Eval Health Prof. 2012 Sep; 35(3):280-304.

“…using the symptom frequency and severity cutoff points as specified by Jason et al. (2010), only 50% met the ME/CFS criteria.”

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Contrasting Chronic Fatigue Syndrome versus Myalgic Encephalomyelitis/Chronic Fatigue Syndrome.
Jason LA, Brown A, Evans M, Sunnquist M, Newton JL
Fatigue. 2013 Jun 1; 1(3):168-183.

“However, the current study suggests that about 75% of patients meet the ME/CFS criteria, as this percentage was replicated across three samples when the DSQ was used as the assessment instrument.”

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Prevalence of myalgic encephalomyelitis/chronic fatigue syndrome (ME/CFS) in three regions of England: a repeated cross-sectional study in primary care

Luis C Nacul, Eliana M Lacerda, Derek Pheby, Peter Campion, Mariam Molokhia, Shagufta Fayyaz, Jose CDC Leite, Fiona Poland, Amanda Howe, Maria L Drachler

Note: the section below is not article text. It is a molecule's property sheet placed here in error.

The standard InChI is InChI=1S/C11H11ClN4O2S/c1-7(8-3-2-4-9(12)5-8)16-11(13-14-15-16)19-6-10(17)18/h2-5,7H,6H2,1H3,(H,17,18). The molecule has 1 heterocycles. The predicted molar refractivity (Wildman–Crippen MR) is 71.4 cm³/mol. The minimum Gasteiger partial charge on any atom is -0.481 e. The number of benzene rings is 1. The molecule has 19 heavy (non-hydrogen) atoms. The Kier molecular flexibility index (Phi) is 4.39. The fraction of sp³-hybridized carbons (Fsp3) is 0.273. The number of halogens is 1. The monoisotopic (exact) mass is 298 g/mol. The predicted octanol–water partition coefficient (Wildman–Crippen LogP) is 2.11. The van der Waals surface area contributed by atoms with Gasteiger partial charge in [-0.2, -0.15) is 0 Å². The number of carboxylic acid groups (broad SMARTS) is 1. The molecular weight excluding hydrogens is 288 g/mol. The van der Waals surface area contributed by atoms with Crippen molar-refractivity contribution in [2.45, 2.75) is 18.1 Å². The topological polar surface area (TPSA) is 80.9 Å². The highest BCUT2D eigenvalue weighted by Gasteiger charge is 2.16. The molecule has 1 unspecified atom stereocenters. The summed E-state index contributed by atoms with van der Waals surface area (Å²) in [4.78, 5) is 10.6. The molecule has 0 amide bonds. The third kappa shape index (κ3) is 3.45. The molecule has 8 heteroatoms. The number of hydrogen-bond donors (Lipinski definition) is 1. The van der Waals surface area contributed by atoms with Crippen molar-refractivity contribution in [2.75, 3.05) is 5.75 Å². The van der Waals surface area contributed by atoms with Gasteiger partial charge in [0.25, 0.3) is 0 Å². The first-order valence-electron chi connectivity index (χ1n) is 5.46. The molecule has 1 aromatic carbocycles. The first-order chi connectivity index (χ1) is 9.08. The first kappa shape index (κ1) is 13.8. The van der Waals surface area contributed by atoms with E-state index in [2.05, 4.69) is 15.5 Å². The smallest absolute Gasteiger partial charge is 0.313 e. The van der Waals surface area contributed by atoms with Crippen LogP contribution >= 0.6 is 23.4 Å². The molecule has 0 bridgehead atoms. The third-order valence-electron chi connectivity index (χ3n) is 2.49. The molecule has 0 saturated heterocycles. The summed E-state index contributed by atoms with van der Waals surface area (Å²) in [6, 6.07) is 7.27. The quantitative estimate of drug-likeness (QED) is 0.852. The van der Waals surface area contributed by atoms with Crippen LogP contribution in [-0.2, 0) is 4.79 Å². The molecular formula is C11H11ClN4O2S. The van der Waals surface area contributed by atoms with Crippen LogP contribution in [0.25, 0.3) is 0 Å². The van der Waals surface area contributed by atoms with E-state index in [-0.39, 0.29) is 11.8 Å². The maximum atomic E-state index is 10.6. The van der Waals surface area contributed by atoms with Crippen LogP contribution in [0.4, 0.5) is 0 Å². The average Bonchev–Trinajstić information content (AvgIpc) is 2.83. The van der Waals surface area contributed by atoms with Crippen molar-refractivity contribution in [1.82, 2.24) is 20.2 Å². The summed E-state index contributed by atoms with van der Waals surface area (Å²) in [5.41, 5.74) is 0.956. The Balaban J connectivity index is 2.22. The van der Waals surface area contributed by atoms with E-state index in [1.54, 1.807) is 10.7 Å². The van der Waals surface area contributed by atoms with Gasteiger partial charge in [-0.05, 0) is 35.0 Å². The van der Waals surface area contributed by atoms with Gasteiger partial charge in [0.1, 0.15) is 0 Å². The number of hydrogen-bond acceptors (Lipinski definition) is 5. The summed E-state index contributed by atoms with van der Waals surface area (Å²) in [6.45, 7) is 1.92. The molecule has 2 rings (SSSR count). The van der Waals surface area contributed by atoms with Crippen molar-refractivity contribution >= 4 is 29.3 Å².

BMC Med. 2011; 9: 91. Published online 2011 July 28. doi: 10.1186/1741-7015-9-91
127 CCC / 270 Fukuda = 47%

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Benefit from B-Lymphocyte Depletion Using the Anti-CD20 Antibody Rituximab in Chronic Fatigue Syndrome. A Double-Blind and Placebo-Controlled Study

Øystein Fluge, Ove Bruland, Kristin Risa, Anette Storstein, Einar K. Kristoffersen, Dipak Sapkota, Halvor Næss, Olav Dahl, Harald Nyland, Olav Mella
PLoS One. 2011; 6(10): e26358. Published online 2011 October 19. doi: 10.1371/journal.pone.0026358
28 CCC / 30 Fukuda = 94%

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A Disease Register for ME/CFS: Report of a Pilot Study